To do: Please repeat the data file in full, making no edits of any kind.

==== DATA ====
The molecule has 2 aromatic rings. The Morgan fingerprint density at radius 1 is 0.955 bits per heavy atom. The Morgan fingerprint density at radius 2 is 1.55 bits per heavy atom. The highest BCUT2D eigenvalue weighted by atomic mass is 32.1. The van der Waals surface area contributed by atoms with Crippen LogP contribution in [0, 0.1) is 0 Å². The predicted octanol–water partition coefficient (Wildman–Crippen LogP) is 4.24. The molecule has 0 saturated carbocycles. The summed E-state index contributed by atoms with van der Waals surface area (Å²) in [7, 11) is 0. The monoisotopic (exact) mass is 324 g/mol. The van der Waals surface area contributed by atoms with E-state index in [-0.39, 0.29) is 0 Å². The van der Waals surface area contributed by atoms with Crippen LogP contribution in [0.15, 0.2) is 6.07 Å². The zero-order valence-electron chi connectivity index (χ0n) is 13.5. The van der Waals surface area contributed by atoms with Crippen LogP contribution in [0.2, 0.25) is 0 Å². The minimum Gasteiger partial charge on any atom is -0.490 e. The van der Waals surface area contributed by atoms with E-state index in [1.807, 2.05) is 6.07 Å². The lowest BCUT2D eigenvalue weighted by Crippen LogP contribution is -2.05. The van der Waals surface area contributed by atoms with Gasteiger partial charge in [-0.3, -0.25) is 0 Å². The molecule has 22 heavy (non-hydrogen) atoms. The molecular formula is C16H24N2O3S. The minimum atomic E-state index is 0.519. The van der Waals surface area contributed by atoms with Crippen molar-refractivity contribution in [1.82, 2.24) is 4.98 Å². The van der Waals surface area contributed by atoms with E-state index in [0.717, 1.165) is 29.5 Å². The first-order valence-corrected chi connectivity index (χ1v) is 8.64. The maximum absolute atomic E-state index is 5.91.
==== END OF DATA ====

The molecule has 2 aromatic rings. The Morgan fingerprint density at radius 1 is 0.955 bits per heavy atom. The Morgan fingerprint density at radius 2 is 1.55 bits per heavy atom. The highest BCUT2D eigenvalue weighted by atomic mass is 32.1. The van der Waals surface area contributed by atoms with Crippen LogP contribution in [0, 0.1) is 0 Å². The predicted octanol–water partition coefficient (Wildman–Crippen LogP) is 4.24. The molecule has 0 saturated carbocycles. The summed E-state index contributed by atoms with van der Waals surface area (Å²) in [7, 11) is 0. The monoisotopic (exact) mass is 324 g/mol. The van der Waals surface area contributed by atoms with E-state index in [-0.39, 0.29) is 0 Å². The van der Waals surface area contributed by atoms with Crippen LogP contribution in [0.15, 0.2) is 6.07 Å². The zero-order valence-electron chi connectivity index (χ0n) is 13.5. The van der Waals surface area contributed by atoms with Crippen LogP contribution in [0.2, 0.25) is 0 Å². The minimum Gasteiger partial charge on any atom is -0.490 e. The van der Waals surface area contributed by atoms with E-state index in [1.807, 2.05) is 6.07 Å². The lowest BCUT2D eigenvalue weighted by Crippen LogP contribution is -2.05. The van der Waals surface area contributed by atoms with Gasteiger partial charge in [-0.3, -0.25) is 0 Å². The molecule has 22 heavy (non-hydrogen) atoms. The molecular formula is C16H24N2O3S. The minimum atomic E-state index is 0.519. The van der Waals surface area contributed by atoms with Crippen molar-refractivity contribution in [1.82, 2.24) is 4.98 Å². The van der Waals surface area contributed by atoms with E-state index in [0.717, 1.165) is 29.5 Å². The first-order valence-corrected chi connectivity index (χ1v) is 8.64. The maximum absolute atomic E-state index is 5.91.